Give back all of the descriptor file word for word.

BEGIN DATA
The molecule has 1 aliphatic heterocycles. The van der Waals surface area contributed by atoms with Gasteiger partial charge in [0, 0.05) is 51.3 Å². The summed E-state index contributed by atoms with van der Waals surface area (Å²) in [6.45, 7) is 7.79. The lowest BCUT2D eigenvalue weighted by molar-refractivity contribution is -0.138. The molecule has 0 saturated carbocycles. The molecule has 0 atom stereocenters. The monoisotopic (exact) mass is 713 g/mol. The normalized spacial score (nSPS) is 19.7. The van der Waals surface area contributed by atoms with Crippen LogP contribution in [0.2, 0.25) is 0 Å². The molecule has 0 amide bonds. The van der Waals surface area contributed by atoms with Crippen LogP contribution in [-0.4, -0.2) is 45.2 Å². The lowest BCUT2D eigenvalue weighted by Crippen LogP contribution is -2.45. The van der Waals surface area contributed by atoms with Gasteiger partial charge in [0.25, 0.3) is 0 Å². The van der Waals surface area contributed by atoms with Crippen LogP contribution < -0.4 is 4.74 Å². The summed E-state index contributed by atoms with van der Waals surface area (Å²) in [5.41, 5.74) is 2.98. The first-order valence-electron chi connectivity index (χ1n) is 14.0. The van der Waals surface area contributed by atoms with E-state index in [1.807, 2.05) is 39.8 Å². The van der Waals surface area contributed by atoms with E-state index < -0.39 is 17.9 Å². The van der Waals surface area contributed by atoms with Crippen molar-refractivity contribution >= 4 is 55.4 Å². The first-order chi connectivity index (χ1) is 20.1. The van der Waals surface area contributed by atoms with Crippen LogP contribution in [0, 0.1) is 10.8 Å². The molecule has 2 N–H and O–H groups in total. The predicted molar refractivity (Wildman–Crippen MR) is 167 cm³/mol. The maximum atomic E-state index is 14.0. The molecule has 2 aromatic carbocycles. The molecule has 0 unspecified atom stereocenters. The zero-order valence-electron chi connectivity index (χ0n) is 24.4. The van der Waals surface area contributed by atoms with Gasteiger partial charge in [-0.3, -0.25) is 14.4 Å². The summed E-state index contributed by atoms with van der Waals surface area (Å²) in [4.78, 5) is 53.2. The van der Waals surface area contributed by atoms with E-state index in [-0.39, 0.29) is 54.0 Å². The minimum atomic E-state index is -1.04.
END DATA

The molecule has 1 aliphatic heterocycles. The van der Waals surface area contributed by atoms with Gasteiger partial charge in [0, 0.05) is 51.3 Å². The summed E-state index contributed by atoms with van der Waals surface area (Å²) in [6.45, 7) is 7.79. The lowest BCUT2D eigenvalue weighted by molar-refractivity contribution is -0.138. The molecule has 0 saturated carbocycles. The molecule has 0 atom stereocenters. The monoisotopic (exact) mass is 713 g/mol. The normalized spacial score (nSPS) is 19.7. The van der Waals surface area contributed by atoms with Crippen LogP contribution in [0.2, 0.25) is 0 Å². The molecule has 0 amide bonds. The van der Waals surface area contributed by atoms with Crippen LogP contribution in [-0.4, -0.2) is 45.2 Å². The lowest BCUT2D eigenvalue weighted by Crippen LogP contribution is -2.45. The van der Waals surface area contributed by atoms with Gasteiger partial charge in [0.25, 0.3) is 0 Å². The van der Waals surface area contributed by atoms with Crippen LogP contribution < -0.4 is 4.74 Å². The summed E-state index contributed by atoms with van der Waals surface area (Å²) in [5.41, 5.74) is 2.98. The first-order valence-electron chi connectivity index (χ1n) is 14.0. The van der Waals surface area contributed by atoms with E-state index in [1.807, 2.05) is 39.8 Å². The van der Waals surface area contributed by atoms with E-state index < -0.39 is 17.9 Å². The van der Waals surface area contributed by atoms with Crippen molar-refractivity contribution >= 4 is 55.4 Å². The first-order chi connectivity index (χ1) is 20.1. The van der Waals surface area contributed by atoms with Crippen LogP contribution in [0, 0.1) is 10.8 Å². The molecule has 2 N–H and O–H groups in total. The predicted molar refractivity (Wildman–Crippen MR) is 167 cm³/mol. The maximum atomic E-state index is 14.0. The molecule has 2 aromatic carbocycles. The molecule has 0 unspecified atom stereocenters. The zero-order valence-electron chi connectivity index (χ0n) is 24.4. The van der Waals surface area contributed by atoms with Gasteiger partial charge in [-0.3, -0.25) is 14.4 Å². The summed E-state index contributed by atoms with van der Waals surface area (Å²) in [4.78, 5) is 53.2. The van der Waals surface area contributed by atoms with E-state index in [-0.39, 0.29) is 54.0 Å². The minimum atomic E-state index is -1.04.